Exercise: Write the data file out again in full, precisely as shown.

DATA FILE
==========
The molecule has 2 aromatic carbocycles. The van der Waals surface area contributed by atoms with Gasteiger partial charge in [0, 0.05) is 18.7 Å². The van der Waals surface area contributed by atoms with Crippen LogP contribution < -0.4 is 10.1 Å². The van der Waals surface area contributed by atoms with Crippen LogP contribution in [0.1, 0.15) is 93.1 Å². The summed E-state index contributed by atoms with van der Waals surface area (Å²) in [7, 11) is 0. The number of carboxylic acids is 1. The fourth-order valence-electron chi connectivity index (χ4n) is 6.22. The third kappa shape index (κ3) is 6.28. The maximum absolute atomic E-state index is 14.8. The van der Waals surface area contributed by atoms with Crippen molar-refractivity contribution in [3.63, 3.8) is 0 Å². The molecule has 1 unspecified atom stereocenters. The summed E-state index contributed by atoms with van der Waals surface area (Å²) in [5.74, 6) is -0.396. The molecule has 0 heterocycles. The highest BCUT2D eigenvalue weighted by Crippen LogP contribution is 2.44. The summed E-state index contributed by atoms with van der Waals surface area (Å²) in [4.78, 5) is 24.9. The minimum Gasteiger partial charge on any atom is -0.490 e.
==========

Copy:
The molecule has 2 aromatic carbocycles. The van der Waals surface area contributed by atoms with Gasteiger partial charge in [0, 0.05) is 18.7 Å². The van der Waals surface area contributed by atoms with Crippen LogP contribution < -0.4 is 10.1 Å². The van der Waals surface area contributed by atoms with Crippen LogP contribution in [0.1, 0.15) is 93.1 Å². The summed E-state index contributed by atoms with van der Waals surface area (Å²) in [7, 11) is 0. The number of carboxylic acids is 1. The fourth-order valence-electron chi connectivity index (χ4n) is 6.22. The third kappa shape index (κ3) is 6.28. The maximum absolute atomic E-state index is 14.8. The van der Waals surface area contributed by atoms with Crippen molar-refractivity contribution in [3.63, 3.8) is 0 Å². The molecule has 1 unspecified atom stereocenters. The summed E-state index contributed by atoms with van der Waals surface area (Å²) in [5.74, 6) is -0.396. The molecule has 0 heterocycles. The highest BCUT2D eigenvalue weighted by Crippen LogP contribution is 2.44. The summed E-state index contributed by atoms with van der Waals surface area (Å²) in [4.78, 5) is 24.9. The minimum Gasteiger partial charge on any atom is -0.490 e.